While playing within the playground’s perimeters, please be on the lookout for the following stereotypical humans wandering around the grounds. They are known to be incredibly tiresome and may sometimes be temperamental if addressed the wrong way. If you see these types of individuals, run briskly in the opposite direction or ask your own human for help.
Closely hovering over their dog, continuously calling out its name for no good reason, while their “best friend” tries desperately to avoid them and get some much needed space.
Completely engrossed in their smartphone, whether walking or sitting, these humans are oblivious to their surroundings as they fail to pick up their dog’s droppings and acknowledge the outside world. They seem really, really busy.
Approaching every dog in the park in a baby voice, attempting to slobber over and cuddle with anything with four legs and remotely furry (some humans may qualify).
Refusing to “fix” their male dogs, seemingly proud of their descended testicles swaying in the wind. Subsequently, Fido winds up humping everything in sight, no matter the gender or species. If only more humans listened to Bob Barker’s advice.
Taking photos and video of every move their dog makes –– from licking themselves to sniffing butts –– as well as playing with other dogs even though they gave no permission to be recorded. It’s okay because everyone’s on social media these days.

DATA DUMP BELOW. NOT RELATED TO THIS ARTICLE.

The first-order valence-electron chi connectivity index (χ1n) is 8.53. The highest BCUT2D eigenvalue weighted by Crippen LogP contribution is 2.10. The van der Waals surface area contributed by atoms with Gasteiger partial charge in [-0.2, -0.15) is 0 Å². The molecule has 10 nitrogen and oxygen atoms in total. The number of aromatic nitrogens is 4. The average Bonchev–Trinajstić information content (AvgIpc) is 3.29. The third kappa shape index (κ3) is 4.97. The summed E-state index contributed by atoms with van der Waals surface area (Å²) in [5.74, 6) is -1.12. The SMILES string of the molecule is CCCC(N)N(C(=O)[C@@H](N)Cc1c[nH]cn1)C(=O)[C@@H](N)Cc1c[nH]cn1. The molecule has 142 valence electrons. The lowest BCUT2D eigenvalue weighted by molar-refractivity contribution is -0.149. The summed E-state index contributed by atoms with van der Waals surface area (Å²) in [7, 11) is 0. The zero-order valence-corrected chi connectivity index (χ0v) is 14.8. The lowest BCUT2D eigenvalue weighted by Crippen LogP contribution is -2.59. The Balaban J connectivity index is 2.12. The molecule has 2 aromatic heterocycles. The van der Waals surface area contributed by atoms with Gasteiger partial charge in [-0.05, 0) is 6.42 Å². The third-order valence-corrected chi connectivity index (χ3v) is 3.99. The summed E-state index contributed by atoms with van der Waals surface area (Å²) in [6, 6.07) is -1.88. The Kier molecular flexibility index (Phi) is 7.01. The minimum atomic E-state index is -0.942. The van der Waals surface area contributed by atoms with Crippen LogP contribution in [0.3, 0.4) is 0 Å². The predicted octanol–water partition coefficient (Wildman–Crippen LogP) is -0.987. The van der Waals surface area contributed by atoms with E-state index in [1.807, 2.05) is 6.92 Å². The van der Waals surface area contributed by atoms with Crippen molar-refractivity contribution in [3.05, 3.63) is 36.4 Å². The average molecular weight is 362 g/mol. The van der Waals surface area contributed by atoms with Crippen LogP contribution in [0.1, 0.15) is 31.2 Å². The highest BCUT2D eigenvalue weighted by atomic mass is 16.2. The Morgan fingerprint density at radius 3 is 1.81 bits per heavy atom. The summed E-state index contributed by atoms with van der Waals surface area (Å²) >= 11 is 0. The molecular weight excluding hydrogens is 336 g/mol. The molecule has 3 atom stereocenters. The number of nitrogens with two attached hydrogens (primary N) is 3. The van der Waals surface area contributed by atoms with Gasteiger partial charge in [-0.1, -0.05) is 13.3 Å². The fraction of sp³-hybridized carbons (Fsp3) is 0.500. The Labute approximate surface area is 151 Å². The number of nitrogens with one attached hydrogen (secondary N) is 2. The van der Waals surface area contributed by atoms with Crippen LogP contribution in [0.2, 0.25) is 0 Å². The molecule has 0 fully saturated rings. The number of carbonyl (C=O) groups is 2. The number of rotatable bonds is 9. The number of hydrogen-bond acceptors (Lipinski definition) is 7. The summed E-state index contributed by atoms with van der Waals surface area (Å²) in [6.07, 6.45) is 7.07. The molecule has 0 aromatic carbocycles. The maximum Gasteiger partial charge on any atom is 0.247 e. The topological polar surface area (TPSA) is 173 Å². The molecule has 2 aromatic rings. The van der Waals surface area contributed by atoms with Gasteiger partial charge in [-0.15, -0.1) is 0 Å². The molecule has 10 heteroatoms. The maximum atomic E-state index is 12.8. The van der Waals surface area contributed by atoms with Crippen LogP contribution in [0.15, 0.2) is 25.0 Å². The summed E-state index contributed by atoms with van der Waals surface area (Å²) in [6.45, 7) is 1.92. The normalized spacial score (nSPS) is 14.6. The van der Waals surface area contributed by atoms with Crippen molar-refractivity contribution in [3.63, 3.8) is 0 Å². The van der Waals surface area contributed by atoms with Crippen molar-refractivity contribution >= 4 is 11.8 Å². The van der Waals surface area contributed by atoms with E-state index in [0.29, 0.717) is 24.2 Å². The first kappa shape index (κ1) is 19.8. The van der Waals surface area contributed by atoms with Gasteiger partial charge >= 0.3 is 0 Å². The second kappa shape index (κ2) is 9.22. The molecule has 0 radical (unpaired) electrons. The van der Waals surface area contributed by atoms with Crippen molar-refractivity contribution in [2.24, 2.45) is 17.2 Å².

The Old School Disciplinarian
The Stage Parent
Trying to show the entire park how obedient their dog is by making them sit down, stand on their hind legs, twirl in circles, roll over, fetch, bark in multiple languages and jump through hula hoops. Meanwhile, all their dog wants to do is play with other dogs.
The Dating Profile
Dressed too nicely for a dog park and acting suspiciously affable near single individuals only, while ignoring their dog completely unless needed for displaying exemplary affection.
Please let your human know that it’s acceptable to interact with their own kind. After spending countless hours around dogs, they still haven’t applied any new tricks toward their own social behavior.
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Raj Tawney is a writer covering American culture in its many forms. Contributions include The New York Times, The Washington Post, USA Today and many others.